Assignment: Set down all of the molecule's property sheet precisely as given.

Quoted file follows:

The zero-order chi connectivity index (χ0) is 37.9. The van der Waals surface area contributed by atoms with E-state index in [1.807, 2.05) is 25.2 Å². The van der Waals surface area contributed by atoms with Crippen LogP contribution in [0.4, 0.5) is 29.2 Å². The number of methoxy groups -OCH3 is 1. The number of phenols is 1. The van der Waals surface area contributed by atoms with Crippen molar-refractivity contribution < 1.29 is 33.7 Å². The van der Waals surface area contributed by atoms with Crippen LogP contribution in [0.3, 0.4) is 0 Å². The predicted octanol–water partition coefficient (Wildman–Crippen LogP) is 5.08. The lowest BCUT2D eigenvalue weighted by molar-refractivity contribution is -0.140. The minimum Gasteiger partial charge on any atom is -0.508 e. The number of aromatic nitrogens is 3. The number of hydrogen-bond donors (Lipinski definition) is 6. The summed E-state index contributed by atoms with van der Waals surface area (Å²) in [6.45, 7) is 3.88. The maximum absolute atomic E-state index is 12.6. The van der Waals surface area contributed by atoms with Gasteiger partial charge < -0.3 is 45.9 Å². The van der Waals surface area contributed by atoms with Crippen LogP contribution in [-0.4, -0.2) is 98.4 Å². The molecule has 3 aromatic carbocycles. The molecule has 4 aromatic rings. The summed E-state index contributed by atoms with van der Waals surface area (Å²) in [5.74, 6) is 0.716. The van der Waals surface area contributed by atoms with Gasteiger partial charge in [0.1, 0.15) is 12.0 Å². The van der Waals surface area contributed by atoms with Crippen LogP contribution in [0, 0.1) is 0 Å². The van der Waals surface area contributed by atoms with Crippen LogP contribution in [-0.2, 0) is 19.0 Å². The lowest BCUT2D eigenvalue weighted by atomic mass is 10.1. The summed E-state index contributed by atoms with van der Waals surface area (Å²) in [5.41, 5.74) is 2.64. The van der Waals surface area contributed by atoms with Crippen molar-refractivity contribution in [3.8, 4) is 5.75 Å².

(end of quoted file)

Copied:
The zero-order chi connectivity index (χ0) is 37.9. The van der Waals surface area contributed by atoms with E-state index in [1.807, 2.05) is 25.2 Å². The van der Waals surface area contributed by atoms with Crippen LogP contribution in [0.4, 0.5) is 29.2 Å². The number of methoxy groups -OCH3 is 1. The number of phenols is 1. The van der Waals surface area contributed by atoms with Crippen molar-refractivity contribution < 1.29 is 33.7 Å². The van der Waals surface area contributed by atoms with Crippen LogP contribution in [0.3, 0.4) is 0 Å². The predicted octanol–water partition coefficient (Wildman–Crippen LogP) is 5.08. The lowest BCUT2D eigenvalue weighted by molar-refractivity contribution is -0.140. The minimum Gasteiger partial charge on any atom is -0.508 e. The number of aromatic nitrogens is 3. The number of hydrogen-bond donors (Lipinski definition) is 6. The summed E-state index contributed by atoms with van der Waals surface area (Å²) in [6.45, 7) is 3.88. The maximum absolute atomic E-state index is 12.6. The van der Waals surface area contributed by atoms with Gasteiger partial charge < -0.3 is 45.9 Å². The van der Waals surface area contributed by atoms with Crippen LogP contribution in [-0.4, -0.2) is 98.4 Å². The molecule has 3 aromatic carbocycles. The molecule has 4 aromatic rings. The summed E-state index contributed by atoms with van der Waals surface area (Å²) in [5.74, 6) is 0.716. The van der Waals surface area contributed by atoms with Gasteiger partial charge in [0.1, 0.15) is 12.0 Å². The van der Waals surface area contributed by atoms with Crippen LogP contribution in [0, 0.1) is 0 Å². The van der Waals surface area contributed by atoms with Crippen LogP contribution in [-0.2, 0) is 19.0 Å². The lowest BCUT2D eigenvalue weighted by atomic mass is 10.1. The summed E-state index contributed by atoms with van der Waals surface area (Å²) in [5.41, 5.74) is 2.64. The van der Waals surface area contributed by atoms with Crippen molar-refractivity contribution in [3.8, 4) is 5.75 Å².